In which country, principality or city was the first stock exchange established?
Answer: Technically Belgium but credit will also be given for choosing Venice. Please read below.
When people think of stock markets, images of the New York or London Stock Exchanges come to mine where millions of trades of are made each year with still millions of people employed the world over to support this human financial phenomenon.
However, like many of our modern industries of gargantuan proportions, the trading of securities started out very small and slowly evolved throughout the centuries. In fact, you may be surprised to learn that the first exchange thrived for quite some time without a single stock actually being traded. Let me explain.
Going way back to the moneylenders of Europe during the latter part of the middle ages, not only did they lend money to many individuals (referred to as obligors), they traded the debts of larger obligors between each other. For example, a lender looking to unload a high-risk, high-interest loan owed by a king might exchange it for a different loan with another lender owed by a nobleman. Over time, lenders went beyond just selling among themselves and sold the loans to any willing buyer, referring to the loans as “debt issues.”
Then In the 1300’s, the Venetians, who were the leaders in European finance, started trading “ debt issues” owed by governments. They would carry slates with information on the various issues for sale, meet with clients, and then take the buy and sell orders much like a broker does today.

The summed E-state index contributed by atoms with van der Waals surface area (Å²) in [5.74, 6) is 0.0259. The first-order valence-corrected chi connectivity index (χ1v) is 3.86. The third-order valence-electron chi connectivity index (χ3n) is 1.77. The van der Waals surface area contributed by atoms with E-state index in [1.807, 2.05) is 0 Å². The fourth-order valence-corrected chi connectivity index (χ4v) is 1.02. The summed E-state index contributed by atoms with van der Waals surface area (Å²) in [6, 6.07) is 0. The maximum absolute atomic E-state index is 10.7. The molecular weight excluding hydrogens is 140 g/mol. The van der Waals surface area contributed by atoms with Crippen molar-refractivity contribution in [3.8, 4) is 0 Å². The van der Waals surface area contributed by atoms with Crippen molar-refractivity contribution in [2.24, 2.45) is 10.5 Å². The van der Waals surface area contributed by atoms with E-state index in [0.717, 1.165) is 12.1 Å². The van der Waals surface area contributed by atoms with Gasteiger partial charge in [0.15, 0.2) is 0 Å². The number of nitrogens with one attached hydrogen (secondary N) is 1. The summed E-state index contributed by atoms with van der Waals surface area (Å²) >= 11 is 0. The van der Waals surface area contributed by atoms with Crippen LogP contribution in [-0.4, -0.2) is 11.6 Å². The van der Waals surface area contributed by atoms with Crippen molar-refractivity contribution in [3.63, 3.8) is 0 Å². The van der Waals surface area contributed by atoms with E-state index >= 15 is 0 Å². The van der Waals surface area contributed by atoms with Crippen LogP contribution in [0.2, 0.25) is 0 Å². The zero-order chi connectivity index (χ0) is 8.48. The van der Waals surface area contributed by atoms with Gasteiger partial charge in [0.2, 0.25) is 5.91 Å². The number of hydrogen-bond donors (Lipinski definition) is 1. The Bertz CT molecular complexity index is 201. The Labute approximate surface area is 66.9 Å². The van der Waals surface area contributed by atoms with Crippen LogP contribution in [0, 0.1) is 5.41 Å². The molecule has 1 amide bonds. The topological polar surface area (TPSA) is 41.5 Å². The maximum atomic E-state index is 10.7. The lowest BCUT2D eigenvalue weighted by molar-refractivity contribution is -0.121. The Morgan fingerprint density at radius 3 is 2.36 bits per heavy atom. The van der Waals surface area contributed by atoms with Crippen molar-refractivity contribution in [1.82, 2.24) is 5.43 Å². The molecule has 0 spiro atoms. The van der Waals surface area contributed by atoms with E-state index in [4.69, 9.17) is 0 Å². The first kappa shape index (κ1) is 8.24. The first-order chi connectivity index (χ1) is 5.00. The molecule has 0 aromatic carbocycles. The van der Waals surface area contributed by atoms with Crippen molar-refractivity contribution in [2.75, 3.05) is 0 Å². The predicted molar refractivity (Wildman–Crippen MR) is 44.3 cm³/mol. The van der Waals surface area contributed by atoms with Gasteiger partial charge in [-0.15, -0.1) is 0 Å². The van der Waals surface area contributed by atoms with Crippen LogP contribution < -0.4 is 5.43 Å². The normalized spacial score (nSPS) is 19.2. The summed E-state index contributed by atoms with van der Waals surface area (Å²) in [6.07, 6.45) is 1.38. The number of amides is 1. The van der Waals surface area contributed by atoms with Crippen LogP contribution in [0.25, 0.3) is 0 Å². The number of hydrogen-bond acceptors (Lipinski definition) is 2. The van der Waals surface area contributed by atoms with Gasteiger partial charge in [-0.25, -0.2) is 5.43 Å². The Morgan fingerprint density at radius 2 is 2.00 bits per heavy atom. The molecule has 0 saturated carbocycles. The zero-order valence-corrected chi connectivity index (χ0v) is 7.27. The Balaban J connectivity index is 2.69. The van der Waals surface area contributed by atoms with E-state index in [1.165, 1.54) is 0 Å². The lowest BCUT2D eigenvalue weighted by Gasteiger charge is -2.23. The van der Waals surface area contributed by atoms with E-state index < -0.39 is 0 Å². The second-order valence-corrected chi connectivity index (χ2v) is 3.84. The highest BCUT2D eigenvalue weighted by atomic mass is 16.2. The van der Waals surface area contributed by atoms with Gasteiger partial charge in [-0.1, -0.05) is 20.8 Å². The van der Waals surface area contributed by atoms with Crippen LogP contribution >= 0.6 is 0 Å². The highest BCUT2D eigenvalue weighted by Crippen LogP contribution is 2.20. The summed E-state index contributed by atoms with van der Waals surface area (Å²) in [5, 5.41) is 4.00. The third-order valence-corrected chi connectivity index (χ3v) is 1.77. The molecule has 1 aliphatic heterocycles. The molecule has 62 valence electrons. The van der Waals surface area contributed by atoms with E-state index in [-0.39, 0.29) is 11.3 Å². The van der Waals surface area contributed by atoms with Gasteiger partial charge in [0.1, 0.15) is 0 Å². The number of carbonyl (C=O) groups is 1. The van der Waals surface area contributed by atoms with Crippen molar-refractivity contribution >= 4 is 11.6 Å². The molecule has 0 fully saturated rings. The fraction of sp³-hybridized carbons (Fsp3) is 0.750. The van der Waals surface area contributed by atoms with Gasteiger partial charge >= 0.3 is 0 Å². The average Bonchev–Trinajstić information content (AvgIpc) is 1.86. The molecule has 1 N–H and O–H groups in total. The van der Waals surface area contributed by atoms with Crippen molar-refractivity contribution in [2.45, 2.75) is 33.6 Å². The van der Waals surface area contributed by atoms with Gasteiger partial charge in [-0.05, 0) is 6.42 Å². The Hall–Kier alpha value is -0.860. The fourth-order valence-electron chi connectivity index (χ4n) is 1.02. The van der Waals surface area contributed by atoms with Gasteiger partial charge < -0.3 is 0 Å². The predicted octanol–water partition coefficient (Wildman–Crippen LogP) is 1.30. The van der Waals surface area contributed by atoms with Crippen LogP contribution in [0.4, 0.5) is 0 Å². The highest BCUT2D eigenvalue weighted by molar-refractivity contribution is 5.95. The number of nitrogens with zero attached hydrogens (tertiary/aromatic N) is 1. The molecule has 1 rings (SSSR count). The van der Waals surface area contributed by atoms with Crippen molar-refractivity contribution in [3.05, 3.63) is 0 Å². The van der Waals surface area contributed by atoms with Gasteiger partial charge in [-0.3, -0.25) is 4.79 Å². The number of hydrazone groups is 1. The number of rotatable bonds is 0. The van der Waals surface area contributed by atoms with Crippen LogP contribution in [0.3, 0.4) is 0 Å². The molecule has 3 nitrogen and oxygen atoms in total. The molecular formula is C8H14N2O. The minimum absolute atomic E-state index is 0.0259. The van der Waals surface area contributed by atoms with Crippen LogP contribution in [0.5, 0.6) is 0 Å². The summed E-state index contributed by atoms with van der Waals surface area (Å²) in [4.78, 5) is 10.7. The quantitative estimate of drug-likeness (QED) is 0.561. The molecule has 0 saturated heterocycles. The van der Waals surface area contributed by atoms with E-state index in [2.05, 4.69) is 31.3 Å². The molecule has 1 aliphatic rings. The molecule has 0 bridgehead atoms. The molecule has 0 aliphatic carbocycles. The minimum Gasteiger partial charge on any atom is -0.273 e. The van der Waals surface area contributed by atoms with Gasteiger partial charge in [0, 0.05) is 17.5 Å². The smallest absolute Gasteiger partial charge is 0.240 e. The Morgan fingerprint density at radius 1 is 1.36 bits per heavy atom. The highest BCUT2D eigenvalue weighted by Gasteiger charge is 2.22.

But it was in Antwerp, Belgium where a full-fledged “stock” exchange in 1531 was created. Brokers and moneylenders would gather together to deal with business, government and individual debt issues. Although it may seem a little strange to think of a stock exchange that dealt exclusively in promissory notes, in the 1500’s there were no real stocks. There were many flavors of business-financier partnerships that produced income like stocks do, but there were no official company shares that changed hands.
Finally, by the 1600’s, the Dutch, British, and French governments all gave charters to companies with “East India” in their names, in which one could buy a share in the company. The main purpose of allowing the purchase of shares by several investors was to lessen the shared risk of a lost ship carrying spices and other products coming back to Europe. These became the first shares of stock to be bought and sold, both on and off an exchange.